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British Columbia has seen 132 fire starts this season, more than twice the average.John Lehmann/The Globe and Mail

British Columbia's wildfire season is off to its busiest start in the past 10 years, but officials say that does not necessarily mean the province is in for a rough summer.

As of Tuesday, the province had seen 132 fire starts this season, more than twice the average. The number of hectares burned – estimated at more than 10,000 – is also at a 10-year high for this point in the season.

Fifty of the fires have been in the Prince George Fire Centre, which has also accounted for more than 9,000 hectares burned. Close to 500 B.C. homes were under evacuation alerts or orders as of Tuesday afternoon.

B.C. Forests Minister Steve Thomson said while there has been significant fire activity already this season, it does not foreshadow what might come.

"This is an early start, it doesn't necessarily indicate what the long-term outlook for the fire season will be," Mr. Thomson said during a conference call.

Kevin Skrepnek, B.C.'s chief fire information officer, echoed that sentiment.

"Once May and June comes around, that's usually when we see quite a bit of precipitation in lots of areas of the province," he said in an interview. "Certainly, right now, we do want people to be cautious – it is dry out there. But as to whether this is a sign of a big fire season to come, we just don't know yet."

Last summer, unusually warm and dry conditions across Western Canada fuelled a drought that was blamed for hundreds of wildfires, forced strict water restrictions and threatened the agriculture industry.

In Metro Vancouver, summer water restrictions will start two weeks earlier this year and end two weeks later, marking the first time the region has extended the general water restriction period in the past decade.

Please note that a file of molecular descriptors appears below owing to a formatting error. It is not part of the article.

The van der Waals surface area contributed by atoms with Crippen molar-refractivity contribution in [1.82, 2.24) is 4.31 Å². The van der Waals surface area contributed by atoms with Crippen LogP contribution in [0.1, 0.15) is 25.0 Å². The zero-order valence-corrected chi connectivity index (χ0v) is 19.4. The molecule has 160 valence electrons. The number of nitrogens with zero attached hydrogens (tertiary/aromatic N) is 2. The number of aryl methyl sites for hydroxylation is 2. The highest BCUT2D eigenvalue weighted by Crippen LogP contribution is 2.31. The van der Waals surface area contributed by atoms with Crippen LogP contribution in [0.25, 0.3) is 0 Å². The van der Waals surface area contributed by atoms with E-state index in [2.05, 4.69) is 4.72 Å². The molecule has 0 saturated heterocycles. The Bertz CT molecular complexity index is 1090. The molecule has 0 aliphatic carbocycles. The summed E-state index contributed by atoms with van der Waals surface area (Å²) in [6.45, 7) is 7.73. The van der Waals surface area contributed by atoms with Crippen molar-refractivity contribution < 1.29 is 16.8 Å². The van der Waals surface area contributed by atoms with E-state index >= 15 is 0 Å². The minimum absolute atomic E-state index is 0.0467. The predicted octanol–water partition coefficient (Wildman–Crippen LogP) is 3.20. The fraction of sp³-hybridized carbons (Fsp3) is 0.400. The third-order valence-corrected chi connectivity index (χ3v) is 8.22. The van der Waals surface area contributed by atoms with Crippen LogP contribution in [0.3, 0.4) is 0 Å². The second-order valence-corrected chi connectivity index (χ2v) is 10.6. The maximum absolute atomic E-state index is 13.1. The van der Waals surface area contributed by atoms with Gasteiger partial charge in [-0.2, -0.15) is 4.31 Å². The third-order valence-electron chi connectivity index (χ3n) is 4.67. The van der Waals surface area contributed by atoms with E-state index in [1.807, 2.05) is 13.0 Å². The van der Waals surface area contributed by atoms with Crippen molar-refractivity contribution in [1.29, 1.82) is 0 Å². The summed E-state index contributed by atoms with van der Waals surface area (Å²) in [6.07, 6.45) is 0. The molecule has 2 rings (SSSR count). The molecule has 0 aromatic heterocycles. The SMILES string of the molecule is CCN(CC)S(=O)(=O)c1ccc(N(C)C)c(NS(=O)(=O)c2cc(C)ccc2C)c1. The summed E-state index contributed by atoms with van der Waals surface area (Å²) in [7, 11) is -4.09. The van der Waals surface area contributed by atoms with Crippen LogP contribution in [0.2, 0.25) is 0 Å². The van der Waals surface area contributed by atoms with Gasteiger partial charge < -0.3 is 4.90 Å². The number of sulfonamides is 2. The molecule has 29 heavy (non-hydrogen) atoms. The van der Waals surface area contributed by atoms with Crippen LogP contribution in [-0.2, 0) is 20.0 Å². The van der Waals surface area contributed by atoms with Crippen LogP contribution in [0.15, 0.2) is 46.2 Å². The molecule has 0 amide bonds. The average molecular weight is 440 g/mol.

Premier Christy Clark expressed concern last year that climate change had altered the terrain and left B.C. more vulnerable to wildfires.

Mr. Skrepnek said the length of the fire season can vary. He said last season was extremely busy in July and August, but the fires were mostly gone by Labour Day. In other seasons, he said, the summer can be slow, but the fires will continue into mid-October.

"It really is fickle," he said.

Mr. Thomson said there were 49 new fires in B.C. on Monday, 37 of which were in the Prince George Fire Centre. He said fire activity was driven by strong winds, but cooler temperatures and some rain are expected later in the week.

Lisa Coldwells, a meteorologist with Environment Canada, said B.C. experienced a warmer winter than usual and said higher-than-normal temperatures were expected over the next three months; the difference would be more pronounced in the early spring, she said, while the change in temperature could be less dramatic in June.

Ms. Coldwells said it was difficult to forecast if the summer would be wetter or drier than usual. When asked if the province could see the kind of droughts it experienced last summer, she said there were many factors to consider, such as river flows.

She also said different regions in B.C. have their own microclimates.

"Vancouver – you know how green it is and how wet it is. All you have to do is travel to the Coast Mountains and get into the Okanagan Valley and it's completely different," she said in an interview.

Last season, B.C. had more than 1,800 wildfires that burned more than 280,000 hectares. The cost to fight them was approximately $290-million. The cost in 2014 was about $298-million, up sharply from 2013 ($122-million), 2012 ($134-million) and 2011 ($54-million).

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